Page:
Book Review

Ezra Slef: The Next Nobel Laureate in Literature by Andrew Komarnyckyj

The pioneering writings of celebrated Russian novelist Ezra Slef have made him a titan of contemporary Postmodernism, with a worldwide following keen to know more about the man behind the books. Enter Humbert Botekin, a disgraced former professor of literature, and Slef’s biggest admirer. He writes the definitive biography of Slef, with compendious notes, an introduction, a list of plates, and a glossary.

But Botekin’s narrative soon spirals dangerously out of control. A supreme egotist, Botekin cannot resist assuming the foreground, so that his ostensible biography of Slef gradually changes into a personal memoir in which we learn far more about the biographer than about his subject. The narrative is both sinister and darkly comic.

Botekin’s secrets include making a Faustian pact with a well-travelled gentleman who bears an uncanny resemblance to the Devil – a likeness the self-absorbed Botekin fails to notice, even as his world collapses around him.


Ezra Slef: The Next Nobel Laureate in Literature (Ezra Slef from here on in) is a wonderful, quirky read.  I bought it on something of a whim – I’m a sucker for a Faustian pact! – and found it to be a thoroughly engaging read and something quite different to much of what I’ve read this year.

In Ezra Slef, we meet Humbert Botekin, Regius Professor of Postmodern Literature at Balliol College, Oxford.  His title is one that he is extremely proud of, so much so that he often introduces himself by name and title given the slightest opportunity to do so, even when chatting up an attractive lady in the pub.  Humbert isn’t an especially likeable character, largely due to the tremendous ego he exhibits throughout.  His is a fascinating journey, however, with several high points, but some absolutely spectacular lows as well.  Even from his university days, we see an individual who is intelligent – they don’t just let anyone into Oxford now, do they? – and yet not above seeking an advantage via other means where necessary.  He quickly cottons on to the influence that one particular professor holds, and begins sending gifts in his direction, his masters and post-graduate courses no doubt rendered a little easier as a result.  This same strategy also helps him to secure a position on the teaching staff upon finishing his studies, and later sees him promoted ahead of colleagues with more experience.  He’s not afraid of hard work, and yet clearly doesn’t mind greasing a few palms if it makes his life easier.  It sets up the narrative well for what is to follow. 

Humbert sets out to write a biography of Ezra Slef – a Russian Postmodernist author that Humbert seems to be more than a little infatuated with.  This sounds great in theory, except that Humbert is not provided with access to any papers etc. nor does Slef grant him any interviews.  Rather, Humbert must use his own knowledge alongside the material that is already available in the public domain.  And to fill in the remaining gaps?  Well, Humbert assumes that his hero’s life is much as his own, and so he uses his own experiences to fill in the blanks, and we learn much more about Humbert than we do about Slef as the biographical work becomes more autobiographical in nature.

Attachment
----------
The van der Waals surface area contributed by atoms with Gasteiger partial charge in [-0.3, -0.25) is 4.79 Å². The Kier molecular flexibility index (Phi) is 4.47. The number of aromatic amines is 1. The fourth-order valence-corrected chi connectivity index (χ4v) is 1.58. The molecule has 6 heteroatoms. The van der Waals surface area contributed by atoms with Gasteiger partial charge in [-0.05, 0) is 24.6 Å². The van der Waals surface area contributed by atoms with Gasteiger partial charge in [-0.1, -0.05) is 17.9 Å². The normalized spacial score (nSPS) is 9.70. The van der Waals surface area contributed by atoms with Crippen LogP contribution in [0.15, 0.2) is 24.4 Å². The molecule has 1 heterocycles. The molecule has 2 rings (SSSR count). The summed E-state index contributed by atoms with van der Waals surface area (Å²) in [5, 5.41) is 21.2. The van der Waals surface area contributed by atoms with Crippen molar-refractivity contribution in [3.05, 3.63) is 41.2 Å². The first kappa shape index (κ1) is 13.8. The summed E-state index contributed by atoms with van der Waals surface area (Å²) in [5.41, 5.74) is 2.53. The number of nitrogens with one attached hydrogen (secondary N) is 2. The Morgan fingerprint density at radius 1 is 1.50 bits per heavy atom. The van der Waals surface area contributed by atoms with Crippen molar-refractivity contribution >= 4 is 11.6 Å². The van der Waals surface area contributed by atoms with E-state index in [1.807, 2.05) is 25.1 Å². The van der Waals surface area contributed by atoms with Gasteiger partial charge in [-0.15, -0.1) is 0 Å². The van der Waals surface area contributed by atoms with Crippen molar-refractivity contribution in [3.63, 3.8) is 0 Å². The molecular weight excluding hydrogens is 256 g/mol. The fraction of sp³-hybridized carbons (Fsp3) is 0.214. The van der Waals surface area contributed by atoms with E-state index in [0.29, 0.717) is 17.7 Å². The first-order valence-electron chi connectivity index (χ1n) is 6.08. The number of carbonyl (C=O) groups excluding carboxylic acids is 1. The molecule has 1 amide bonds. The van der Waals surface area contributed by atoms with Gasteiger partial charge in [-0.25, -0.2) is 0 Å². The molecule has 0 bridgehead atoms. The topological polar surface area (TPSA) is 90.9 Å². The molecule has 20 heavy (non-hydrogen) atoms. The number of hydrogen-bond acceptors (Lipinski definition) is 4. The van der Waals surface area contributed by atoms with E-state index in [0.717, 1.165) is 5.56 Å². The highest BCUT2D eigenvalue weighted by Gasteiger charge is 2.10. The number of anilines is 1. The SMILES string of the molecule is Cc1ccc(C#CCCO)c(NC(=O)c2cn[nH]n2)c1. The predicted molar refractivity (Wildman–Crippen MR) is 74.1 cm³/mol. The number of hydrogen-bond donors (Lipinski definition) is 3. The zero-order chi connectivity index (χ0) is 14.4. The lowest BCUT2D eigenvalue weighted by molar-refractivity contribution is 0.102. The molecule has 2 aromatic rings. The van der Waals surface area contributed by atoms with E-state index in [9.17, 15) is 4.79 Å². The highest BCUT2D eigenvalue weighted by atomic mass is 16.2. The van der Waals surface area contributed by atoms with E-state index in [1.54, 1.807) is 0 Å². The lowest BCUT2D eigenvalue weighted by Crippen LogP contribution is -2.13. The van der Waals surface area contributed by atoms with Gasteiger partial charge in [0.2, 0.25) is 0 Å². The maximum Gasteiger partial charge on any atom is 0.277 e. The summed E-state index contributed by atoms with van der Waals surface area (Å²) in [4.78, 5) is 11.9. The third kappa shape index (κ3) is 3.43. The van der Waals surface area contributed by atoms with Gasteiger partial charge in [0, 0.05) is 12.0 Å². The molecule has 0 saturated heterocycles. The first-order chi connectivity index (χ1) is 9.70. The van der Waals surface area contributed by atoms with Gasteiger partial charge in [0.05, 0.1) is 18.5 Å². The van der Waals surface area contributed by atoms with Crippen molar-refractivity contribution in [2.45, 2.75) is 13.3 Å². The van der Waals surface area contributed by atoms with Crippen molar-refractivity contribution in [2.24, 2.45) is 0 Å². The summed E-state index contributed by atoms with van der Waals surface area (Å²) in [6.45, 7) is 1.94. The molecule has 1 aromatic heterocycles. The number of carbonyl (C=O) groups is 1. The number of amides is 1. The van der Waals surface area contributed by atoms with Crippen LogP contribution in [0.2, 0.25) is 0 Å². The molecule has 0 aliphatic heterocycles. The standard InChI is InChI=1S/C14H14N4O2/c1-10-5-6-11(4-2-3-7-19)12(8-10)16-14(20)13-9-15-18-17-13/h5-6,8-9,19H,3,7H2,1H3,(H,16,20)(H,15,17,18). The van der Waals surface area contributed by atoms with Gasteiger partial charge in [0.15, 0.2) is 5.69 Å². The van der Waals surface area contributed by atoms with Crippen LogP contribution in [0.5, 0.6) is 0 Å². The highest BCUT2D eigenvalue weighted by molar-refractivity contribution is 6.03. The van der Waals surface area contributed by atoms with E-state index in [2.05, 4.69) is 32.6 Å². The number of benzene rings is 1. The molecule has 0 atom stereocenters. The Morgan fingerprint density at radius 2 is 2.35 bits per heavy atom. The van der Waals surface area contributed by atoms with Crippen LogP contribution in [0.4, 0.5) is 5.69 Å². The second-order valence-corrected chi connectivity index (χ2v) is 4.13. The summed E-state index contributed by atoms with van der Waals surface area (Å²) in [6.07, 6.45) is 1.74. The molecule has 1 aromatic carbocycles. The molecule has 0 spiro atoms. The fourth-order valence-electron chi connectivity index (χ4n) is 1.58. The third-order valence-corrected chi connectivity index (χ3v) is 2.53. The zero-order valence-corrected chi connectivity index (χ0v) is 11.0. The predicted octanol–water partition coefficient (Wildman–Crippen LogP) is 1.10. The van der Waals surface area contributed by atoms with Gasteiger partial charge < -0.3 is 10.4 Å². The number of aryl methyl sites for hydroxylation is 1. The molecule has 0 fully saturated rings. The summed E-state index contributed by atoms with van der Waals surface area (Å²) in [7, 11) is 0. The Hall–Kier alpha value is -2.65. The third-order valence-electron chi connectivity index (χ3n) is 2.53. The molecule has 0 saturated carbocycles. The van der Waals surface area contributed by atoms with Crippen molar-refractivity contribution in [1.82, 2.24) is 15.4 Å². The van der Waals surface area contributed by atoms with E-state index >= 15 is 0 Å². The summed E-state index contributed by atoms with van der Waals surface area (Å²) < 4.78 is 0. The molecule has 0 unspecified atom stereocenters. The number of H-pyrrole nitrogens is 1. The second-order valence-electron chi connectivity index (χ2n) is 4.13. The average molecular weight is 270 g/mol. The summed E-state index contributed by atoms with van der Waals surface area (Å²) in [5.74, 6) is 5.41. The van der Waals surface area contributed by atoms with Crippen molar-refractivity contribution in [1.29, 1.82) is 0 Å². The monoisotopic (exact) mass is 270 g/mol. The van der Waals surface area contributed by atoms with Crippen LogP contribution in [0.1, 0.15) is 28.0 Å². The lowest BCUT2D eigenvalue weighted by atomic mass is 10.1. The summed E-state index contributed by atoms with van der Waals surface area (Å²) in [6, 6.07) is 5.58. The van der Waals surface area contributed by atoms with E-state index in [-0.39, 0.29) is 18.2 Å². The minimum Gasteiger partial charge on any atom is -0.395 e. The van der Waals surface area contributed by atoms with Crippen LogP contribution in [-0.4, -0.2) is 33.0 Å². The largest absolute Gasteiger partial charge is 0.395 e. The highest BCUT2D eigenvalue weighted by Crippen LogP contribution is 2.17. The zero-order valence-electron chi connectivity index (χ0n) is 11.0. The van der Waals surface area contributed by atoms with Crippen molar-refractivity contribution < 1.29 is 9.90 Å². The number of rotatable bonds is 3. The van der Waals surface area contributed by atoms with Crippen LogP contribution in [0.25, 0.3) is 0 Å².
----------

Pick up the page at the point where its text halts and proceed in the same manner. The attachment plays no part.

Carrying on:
Ezra Slef himself remains a relatively distant character throughout, although we are treated to examples of his work and passages that Humbert is particularly impressed with.  It comes across – deliberately, I think – as being quite niche in terms of its appeal, and yet Humbert will hear no word against him and his work.  I did wonder if the author was perhaps having a little dig at the way in which some novels are raved about and yet hold very little appeal for the average reader – Slef’s work and Humbert’s admiration for it comes across as being a bit “emperor’s new clothes” to me. 

Ezra Slef is about one man’s hubris – Humbert believes himself untouchable, particularly after taking advice from the rather mixed up (hoping you’re all cryptic crossword fans 😉) Rensip De Narsckof.  Written in retrospect, Humbert makes several references to his eventual downfall and while we don’t know what will cause his demise, we do know it’s coming, and there are several elements along the way that could contribute to this.  This makes Ezra Slef an extremely engaging read – I was fascinated with Humbert’s life which does seem charmed at times, and I wanted to know how and why it would start to fall apart.  What is clear is that Humbert is the engineer of his own downfall, and I don’t mind admitting that there’s an element of schadenfreude in seeing him brought low. 

Ezra Slef is an absolutely brilliant novel – I found it to be original and gripping throughout.  And what a pleasure the book itself is.  This is my first from Tartarus Press, but I love the quality of it.  I feel a new collection coming on! 

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